AIG was the core of Greenberg’s life for nearly four decades and he has been fighting for the last decade to protect his reputation. “Under Mr. Greenberg’s stewardship, AIG grew from a modest enterprise into the largest insurance company in history,” Boies wrote in the opening paragraph of a pretrial memorandum. “AIG employed over 92,000 individuals, operated in 130 countries, served approximately 40 million customers, and had a market capitalization of over $170 billion.”

In the years after Spitzer has left the arena, Schneiderman has not backed down. In a news release this summer, Schneiderman’s spokesman said the current AG “is seeking to demonstrate that there is one set of rules for everyone—and that no one, no matter how rich or powerful, can evade responsibility for misconduct.”

Greenberg’s ability to handle a tough examination by Ellenhorn, or one of his colleagues, may ultimately decide the day.

The former CEO will look to disassociate himself from the wrongdoing allegedly connected to the transactions. The central defense for him and Smith is that the men did not work on—and cannot be shown to have ordered or worked on—the sham portions of the transactions outlined by the government.

Besides potentially damaging his legacy, Greenberg, if he were to lose the trial, may be forced to forfeit—along with Smith—millions of dollars in past bonuses plus interest. In addition, under injunctive relief requested by the government, he and Smith may be banned from both the securities industry and from acting as a public company’s officer or director. 

Richard Napier’s deposition

A central witness for the Attorney General’s Office is Richard Napier, a former senior vice president at General Reinsurance who Ellenhorn wants to use to tie Greenberg and Smith to the allegedly fraudulent transactions.

Near the start of the trial, the government wanted Ramos to watch some 13 hours of deposition testimony given by Napier years ago. But Boies raised hearsay objections.

Ramos has tabled Napier’’s deposition testimony until he makes determinations on the hearsay argument. Whether Ramos watches Napier—and if so, how much he views of it—along with how the judge weighs the credibility and importance of that testimony, may be pivotal, according to Maria Patterson, a business ethics and law professor at the Stern School of Business at New York University who has been following the trial.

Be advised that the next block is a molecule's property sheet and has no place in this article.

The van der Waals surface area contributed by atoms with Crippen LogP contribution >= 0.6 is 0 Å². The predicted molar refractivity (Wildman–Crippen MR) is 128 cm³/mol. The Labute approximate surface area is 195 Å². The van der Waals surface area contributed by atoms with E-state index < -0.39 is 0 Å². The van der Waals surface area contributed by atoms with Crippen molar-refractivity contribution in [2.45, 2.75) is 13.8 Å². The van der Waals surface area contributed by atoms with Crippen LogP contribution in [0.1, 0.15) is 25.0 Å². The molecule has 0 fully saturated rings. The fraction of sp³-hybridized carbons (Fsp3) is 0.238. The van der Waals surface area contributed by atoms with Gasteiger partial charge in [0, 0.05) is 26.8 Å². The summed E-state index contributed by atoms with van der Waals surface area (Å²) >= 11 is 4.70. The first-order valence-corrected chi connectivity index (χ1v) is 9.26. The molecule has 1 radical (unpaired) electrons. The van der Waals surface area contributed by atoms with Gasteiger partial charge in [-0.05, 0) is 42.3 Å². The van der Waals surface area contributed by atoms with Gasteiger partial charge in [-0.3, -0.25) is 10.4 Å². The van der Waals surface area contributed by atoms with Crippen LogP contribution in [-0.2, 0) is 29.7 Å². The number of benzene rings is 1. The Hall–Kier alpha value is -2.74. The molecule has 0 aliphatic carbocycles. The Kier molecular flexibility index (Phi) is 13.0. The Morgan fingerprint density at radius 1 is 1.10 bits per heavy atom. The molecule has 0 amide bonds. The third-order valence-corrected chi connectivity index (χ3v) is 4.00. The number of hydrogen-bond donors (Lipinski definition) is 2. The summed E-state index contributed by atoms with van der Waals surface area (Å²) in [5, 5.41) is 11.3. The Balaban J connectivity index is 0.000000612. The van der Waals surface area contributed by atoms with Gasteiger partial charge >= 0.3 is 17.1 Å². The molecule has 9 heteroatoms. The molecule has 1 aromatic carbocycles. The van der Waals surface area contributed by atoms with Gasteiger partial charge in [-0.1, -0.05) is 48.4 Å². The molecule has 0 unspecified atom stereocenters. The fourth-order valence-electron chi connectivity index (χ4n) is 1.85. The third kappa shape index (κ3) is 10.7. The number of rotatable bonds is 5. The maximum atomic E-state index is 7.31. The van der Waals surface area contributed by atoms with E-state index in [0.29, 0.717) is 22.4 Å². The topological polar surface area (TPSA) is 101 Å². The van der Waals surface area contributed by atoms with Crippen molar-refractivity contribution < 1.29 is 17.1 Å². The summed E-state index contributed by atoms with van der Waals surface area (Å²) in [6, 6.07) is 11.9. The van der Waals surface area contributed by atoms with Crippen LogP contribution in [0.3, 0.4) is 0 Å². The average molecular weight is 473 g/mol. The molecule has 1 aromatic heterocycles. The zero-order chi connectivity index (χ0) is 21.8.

Impact of bench trial format

Patterson said in an interview that Ramos has had the case since its 2005 inception. That he knows the facts and allegations intimately will alter how the attorneys try the case, she said, adding that both sides will likely shape arguments based on his views of the case as expressed in previous rulings and statements from the bench.

“Nobody is going to be making grand speeches, as you might to a jury, because what’s the point, this judge is presiding,” she said. “He knows the story here. … What I would do is get the witnesses on, have them testify, and not do a dog-and-pony-show trial.”

Under state law, Greenberg and Smith are not afforded a jury trial because the government is not asking for damages but rather a forfeit of past bonuses.

Damages were once sought in the long-running case. But in 2013, both Greenberg and Smith were included as parties in a $115 million settlement in a federal class action lawsuit, brought by former AIG stockholders, that included similar allegations as those made in this case. Under res judicata legal principles, the government cannot seek damages already paid out in the class action.

Jason Grant is a former practicing lawyer. From 2002 to 2008, he handled legal matters on behalf of AIG. He was not involved with and had no knowledge of the transactions underlying the case. He can be reached via email at jgrant@alm.com or on Twitter @JasonBarrGrant.